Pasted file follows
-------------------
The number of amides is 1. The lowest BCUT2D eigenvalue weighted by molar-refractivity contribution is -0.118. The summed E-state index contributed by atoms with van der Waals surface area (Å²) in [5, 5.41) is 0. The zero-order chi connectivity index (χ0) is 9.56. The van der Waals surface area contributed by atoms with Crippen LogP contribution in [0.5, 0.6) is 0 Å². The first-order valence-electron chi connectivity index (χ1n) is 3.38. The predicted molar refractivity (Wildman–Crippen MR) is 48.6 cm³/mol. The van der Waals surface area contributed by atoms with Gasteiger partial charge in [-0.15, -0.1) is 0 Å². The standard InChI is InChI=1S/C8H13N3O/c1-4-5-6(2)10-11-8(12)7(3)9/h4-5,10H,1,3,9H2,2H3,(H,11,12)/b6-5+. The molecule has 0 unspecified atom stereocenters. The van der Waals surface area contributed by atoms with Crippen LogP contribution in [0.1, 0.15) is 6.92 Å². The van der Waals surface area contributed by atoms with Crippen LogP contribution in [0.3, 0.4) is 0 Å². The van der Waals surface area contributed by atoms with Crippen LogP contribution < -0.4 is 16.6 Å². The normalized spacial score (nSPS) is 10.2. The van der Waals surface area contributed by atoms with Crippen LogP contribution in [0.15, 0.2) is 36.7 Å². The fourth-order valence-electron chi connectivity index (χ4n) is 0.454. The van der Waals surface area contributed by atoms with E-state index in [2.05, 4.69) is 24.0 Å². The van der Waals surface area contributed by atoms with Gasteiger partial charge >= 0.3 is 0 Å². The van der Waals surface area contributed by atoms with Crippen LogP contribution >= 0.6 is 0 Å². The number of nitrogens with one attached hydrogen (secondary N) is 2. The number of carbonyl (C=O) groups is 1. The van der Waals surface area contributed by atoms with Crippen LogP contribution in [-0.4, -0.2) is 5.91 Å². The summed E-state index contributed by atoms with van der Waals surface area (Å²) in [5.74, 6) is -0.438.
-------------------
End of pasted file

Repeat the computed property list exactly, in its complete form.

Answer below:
The number of amides is 1. The lowest BCUT2D eigenvalue weighted by molar-refractivity contribution is -0.118. The summed E-state index contributed by atoms with van der Waals surface area (Å²) in [5, 5.41) is 0. The zero-order chi connectivity index (χ0) is 9.56. The van der Waals surface area contributed by atoms with Crippen LogP contribution in [0.5, 0.6) is 0 Å². The first-order valence-electron chi connectivity index (χ1n) is 3.38. The predicted molar refractivity (Wildman–Crippen MR) is 48.6 cm³/mol. The van der Waals surface area contributed by atoms with Gasteiger partial charge in [-0.15, -0.1) is 0 Å². The standard InChI is InChI=1S/C8H13N3O/c1-4-5-6(2)10-11-8(12)7(3)9/h4-5,10H,1,3,9H2,2H3,(H,11,12)/b6-5+. The molecule has 0 unspecified atom stereocenters. The van der Waals surface area contributed by atoms with Crippen LogP contribution in [0.1, 0.15) is 6.92 Å². The van der Waals surface area contributed by atoms with Crippen LogP contribution in [0.3, 0.4) is 0 Å². The van der Waals surface area contributed by atoms with Crippen LogP contribution < -0.4 is 16.6 Å². The normalized spacial score (nSPS) is 10.2. The van der Waals surface area contributed by atoms with Crippen LogP contribution in [0.15, 0.2) is 36.7 Å². The fourth-order valence-electron chi connectivity index (χ4n) is 0.454. The van der Waals surface area contributed by atoms with E-state index in [2.05, 4.69) is 24.0 Å². The van der Waals surface area contributed by atoms with Gasteiger partial charge >= 0.3 is 0 Å². The van der Waals surface area contributed by atoms with Crippen LogP contribution >= 0.6 is 0 Å². The number of nitrogens with one attached hydrogen (secondary N) is 2. The number of carbonyl (C=O) groups is 1. The van der Waals surface area contributed by atoms with Crippen LogP contribution in [-0.4, -0.2) is 5.91 Å². The summed E-state index contributed by atoms with van der Waals surface area (Å²) in [5.74, 6) is -0.438.